PT: You’re pretty much a one-man-show here, right?
MP: Pretty much. I’m the only one working. I only have one employee. I have a delivery driver who works evenings. He’s extremely competent, and he can do pretty much everything in the shop except cook. And he does. And I can do anything in the shop, so between the two of us he handles all the deliveries and I handle all the cooking. Everything else in between, whoever can do it … does it.
PT: You seem to have a lot of regular customers who either live or work in your neighborhood. Have you gotten to know most of your customers well?
MP: I may not know what everybody’s name is, but I know probably 75 percent of the faces.
PT: Why not hire servers? Do you not have the volume necessary for that?
PT: How do you go about cultivating regular customers?
MP: My philosophy is that if I can get them in there the first time, I can get them back. We’ve got a real unique product. I think it’s a high-quality product.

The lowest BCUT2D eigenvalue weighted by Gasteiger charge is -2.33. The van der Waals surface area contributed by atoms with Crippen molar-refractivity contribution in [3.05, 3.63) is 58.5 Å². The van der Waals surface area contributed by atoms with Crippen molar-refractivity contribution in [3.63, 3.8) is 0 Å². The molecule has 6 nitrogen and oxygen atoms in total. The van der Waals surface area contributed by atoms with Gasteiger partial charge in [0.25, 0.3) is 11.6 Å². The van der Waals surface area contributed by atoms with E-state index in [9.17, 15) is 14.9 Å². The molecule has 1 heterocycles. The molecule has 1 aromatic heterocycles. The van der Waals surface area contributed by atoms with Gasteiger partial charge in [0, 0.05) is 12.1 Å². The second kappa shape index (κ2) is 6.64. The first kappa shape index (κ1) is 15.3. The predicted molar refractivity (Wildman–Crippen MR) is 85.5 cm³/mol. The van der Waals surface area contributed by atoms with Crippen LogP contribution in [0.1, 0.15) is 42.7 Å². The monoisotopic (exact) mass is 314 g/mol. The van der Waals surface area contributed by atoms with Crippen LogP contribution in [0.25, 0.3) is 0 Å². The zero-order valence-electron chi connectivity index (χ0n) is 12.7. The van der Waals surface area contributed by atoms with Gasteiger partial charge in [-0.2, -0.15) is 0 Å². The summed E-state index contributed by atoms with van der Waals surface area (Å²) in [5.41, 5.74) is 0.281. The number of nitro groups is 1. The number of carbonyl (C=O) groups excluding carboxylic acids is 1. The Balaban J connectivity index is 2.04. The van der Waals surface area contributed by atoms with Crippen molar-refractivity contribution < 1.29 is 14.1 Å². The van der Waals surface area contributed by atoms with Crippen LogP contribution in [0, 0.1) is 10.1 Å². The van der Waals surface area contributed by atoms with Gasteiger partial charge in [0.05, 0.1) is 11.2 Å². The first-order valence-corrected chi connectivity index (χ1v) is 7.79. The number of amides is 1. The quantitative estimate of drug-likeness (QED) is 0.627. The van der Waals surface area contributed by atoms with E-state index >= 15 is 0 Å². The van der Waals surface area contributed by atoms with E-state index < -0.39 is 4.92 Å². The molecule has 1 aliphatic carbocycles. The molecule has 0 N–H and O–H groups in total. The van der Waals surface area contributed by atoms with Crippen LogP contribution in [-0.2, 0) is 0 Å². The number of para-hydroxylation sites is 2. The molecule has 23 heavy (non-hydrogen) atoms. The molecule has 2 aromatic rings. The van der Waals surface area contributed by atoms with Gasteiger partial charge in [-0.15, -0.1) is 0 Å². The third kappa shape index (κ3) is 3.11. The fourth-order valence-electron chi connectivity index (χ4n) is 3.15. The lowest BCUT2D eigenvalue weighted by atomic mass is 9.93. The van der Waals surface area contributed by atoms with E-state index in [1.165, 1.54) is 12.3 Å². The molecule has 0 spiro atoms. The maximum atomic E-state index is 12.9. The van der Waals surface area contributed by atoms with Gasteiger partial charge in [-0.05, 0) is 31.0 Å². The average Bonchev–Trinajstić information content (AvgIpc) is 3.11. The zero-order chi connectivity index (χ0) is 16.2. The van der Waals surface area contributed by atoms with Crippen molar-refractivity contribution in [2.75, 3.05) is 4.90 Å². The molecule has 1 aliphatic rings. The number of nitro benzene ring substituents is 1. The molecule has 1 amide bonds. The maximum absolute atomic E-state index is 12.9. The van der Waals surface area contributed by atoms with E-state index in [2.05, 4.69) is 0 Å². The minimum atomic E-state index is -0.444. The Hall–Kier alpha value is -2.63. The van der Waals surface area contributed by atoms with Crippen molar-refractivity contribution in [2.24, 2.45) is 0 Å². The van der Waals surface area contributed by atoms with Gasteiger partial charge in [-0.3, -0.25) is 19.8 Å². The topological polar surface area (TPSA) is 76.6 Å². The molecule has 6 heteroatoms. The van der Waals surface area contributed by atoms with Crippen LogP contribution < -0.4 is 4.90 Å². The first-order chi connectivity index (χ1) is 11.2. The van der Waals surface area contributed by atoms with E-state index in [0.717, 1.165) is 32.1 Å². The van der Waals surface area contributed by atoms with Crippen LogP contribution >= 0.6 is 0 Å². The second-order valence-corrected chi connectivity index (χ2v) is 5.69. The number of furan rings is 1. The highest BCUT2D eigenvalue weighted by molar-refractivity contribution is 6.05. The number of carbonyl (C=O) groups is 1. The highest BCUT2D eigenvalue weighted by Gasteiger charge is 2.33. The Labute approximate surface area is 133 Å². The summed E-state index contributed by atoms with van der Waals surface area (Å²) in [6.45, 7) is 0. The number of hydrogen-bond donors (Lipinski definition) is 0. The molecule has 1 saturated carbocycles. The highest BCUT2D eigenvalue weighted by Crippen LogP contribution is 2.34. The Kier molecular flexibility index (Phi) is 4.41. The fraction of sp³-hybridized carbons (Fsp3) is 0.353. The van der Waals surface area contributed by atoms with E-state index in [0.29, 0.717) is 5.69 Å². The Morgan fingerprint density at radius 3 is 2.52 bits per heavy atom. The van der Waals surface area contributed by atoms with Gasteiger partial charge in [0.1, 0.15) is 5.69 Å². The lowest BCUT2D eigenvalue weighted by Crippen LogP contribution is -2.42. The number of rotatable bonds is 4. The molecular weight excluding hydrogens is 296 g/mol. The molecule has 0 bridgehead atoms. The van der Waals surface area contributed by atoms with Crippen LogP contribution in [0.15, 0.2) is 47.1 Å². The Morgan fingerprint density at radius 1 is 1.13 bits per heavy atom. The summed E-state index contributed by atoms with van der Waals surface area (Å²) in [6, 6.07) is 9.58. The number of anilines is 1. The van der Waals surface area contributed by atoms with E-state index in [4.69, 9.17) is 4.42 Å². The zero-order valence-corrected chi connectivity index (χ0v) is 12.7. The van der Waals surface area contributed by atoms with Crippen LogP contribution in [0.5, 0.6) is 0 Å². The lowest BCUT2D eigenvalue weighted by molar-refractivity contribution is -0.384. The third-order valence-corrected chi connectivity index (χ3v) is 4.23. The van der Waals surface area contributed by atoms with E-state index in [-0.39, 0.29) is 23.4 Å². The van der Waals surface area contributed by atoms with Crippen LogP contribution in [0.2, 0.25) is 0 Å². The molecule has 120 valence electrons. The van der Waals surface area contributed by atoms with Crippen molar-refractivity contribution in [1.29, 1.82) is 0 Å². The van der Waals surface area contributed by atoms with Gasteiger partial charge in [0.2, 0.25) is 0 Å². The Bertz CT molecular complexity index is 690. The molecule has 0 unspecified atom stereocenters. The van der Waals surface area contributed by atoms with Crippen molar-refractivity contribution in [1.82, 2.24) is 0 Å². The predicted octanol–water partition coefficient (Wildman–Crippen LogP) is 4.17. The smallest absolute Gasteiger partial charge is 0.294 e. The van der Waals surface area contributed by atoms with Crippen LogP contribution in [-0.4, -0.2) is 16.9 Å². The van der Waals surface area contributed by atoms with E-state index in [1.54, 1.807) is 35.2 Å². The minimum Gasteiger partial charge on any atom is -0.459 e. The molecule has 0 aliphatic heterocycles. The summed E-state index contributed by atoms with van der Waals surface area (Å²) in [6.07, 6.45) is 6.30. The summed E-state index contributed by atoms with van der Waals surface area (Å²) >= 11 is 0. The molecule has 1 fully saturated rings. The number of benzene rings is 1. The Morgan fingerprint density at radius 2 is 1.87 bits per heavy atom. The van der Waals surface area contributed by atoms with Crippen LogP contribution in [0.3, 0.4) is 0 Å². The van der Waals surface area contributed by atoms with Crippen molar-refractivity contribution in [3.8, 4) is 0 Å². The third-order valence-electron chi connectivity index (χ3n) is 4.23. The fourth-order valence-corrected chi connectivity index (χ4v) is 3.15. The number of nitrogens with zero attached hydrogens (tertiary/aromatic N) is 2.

PT: When you first opened, did you find that people in Louisville were familiar with Chicago-style pizza?
MP: No. It took a long time. I opened in the first week of November (11 years ago), and I didn’t start doing stuffed pizza until probably February (of the following year). It was a completely foreign concept to this neighborhood. This neighborhood doesn’t offer a whole lot of variety as far as dining, so it was completely new. Some people took to it really quickly, and some people were put off and didn’t like it at all.